Grace was not inclined to go into what the former
overseer meant by these mysterious words
And soon she had convinced herself
that they had no meaning at alI
apart from spreading
disquiet and despondency
The next day's Iesson on the
importance of unleashing one's anger
met Iittle understanding
from the assembly
It was when they wound
up with a series of ballots
and the community had rapidly
decided to use wilma's potatoes for seed
as she was so old and
did not have to eat that much
that they heard the wind
The dust had come at this time
for as Iong as anybody could remember
But every year from time immemorial
it had spared the newly planted cotton
as the plantation had been cleverly
shielded by a narrow band of trees
known in common parlance as
"The OId Lady's Garden"
In the midst of the almost Biblical
darkness that descended on Manderlay
Grace knew all to well that even
hand in hand with all the races of the world
no army of gangsters
could counter this
demonstration of power
All she could do was watch
as row upon row of the seedlings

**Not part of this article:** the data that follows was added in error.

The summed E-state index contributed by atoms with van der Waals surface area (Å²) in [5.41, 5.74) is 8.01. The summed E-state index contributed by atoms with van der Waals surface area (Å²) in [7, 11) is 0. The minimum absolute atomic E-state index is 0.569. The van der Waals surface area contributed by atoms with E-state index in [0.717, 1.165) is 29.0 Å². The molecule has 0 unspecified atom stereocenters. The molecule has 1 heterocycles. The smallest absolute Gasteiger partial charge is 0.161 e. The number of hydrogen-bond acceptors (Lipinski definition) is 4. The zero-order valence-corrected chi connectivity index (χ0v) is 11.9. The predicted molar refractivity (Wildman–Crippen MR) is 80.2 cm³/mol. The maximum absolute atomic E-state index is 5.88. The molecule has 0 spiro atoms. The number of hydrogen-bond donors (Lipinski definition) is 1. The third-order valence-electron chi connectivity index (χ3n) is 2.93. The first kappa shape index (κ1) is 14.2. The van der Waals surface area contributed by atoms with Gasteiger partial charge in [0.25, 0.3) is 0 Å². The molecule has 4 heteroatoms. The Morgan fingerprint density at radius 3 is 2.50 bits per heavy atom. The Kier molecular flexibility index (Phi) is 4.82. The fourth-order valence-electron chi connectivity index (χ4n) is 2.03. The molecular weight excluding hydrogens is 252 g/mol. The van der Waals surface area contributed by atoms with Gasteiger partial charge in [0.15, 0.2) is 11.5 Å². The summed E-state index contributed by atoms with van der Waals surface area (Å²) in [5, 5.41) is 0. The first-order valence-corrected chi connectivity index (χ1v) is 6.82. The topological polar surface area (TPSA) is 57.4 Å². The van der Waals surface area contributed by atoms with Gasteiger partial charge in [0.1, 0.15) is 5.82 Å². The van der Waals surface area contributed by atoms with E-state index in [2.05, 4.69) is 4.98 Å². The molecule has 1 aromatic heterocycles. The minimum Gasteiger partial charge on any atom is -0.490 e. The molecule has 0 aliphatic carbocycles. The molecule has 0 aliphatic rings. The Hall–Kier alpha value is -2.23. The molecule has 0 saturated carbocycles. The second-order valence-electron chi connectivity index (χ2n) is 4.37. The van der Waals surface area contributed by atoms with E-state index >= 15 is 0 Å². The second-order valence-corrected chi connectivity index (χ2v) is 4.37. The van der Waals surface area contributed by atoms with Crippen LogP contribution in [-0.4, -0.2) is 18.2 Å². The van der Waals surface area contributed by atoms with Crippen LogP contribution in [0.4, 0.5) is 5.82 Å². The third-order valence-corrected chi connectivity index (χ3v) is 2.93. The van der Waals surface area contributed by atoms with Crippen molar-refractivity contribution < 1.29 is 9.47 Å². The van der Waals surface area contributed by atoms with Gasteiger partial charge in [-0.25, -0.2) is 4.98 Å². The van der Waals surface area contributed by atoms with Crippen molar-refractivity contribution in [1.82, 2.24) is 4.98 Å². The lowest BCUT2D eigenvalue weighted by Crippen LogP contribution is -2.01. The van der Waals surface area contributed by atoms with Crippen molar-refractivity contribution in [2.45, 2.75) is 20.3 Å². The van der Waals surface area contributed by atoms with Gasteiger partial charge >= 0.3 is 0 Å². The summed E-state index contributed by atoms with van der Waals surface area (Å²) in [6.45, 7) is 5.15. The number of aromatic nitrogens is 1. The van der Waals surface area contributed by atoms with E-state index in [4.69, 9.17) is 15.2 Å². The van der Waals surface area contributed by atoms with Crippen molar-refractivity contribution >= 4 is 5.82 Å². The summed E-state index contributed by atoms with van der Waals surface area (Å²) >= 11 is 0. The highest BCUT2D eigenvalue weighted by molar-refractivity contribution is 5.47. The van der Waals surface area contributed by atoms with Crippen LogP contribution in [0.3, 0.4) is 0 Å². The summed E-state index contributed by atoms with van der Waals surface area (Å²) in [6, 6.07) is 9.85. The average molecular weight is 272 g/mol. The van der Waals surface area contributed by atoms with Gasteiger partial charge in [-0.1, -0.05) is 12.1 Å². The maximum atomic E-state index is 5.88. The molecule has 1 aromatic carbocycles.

she had so welcomed disappeared
beneath the devastating dust
Nobody could do a thing
but apparently it did not
mean that no one would try
for now Grace
discerned a rider out there
He was riding Iike crazy
As he progressed across the fields, wherever
he spotted a pile of dust beginning to grow
he would break it
up with his horse's hooves
whether it would make the slightest dent
in the grand scale of things was hard to telI
but it was a battle
no matter how senseless
it might be: heroic and dangerous!
Come back! Come back!
He's gonna be all right,
he knows these storms
Miss Grace, you's head over heels
for him, you's a fool, Miss Grace
- where did you find him?
- He was behind the house
Is he alive?
I do believe I know what
you mean by that question
But what does it mean to be alive?
I mean is he breathing?
Is he dead?
we colored folks can be awfully
hard to kill ifwe want it that way
That very afternoon strong
Timothy was back on his feet
surveying the buildings
for damage caused by the storm
The dust had struck a devastating blow:
Unfortunately, hardest hit were the food
stores in the dilapidated "Peach House"
which had Iost its roof
Almost all of their
provisions were now inedible
On top of that the pneumonia
brought by the dust was inevitable
The dust had got in everywhere
particularly where no new boards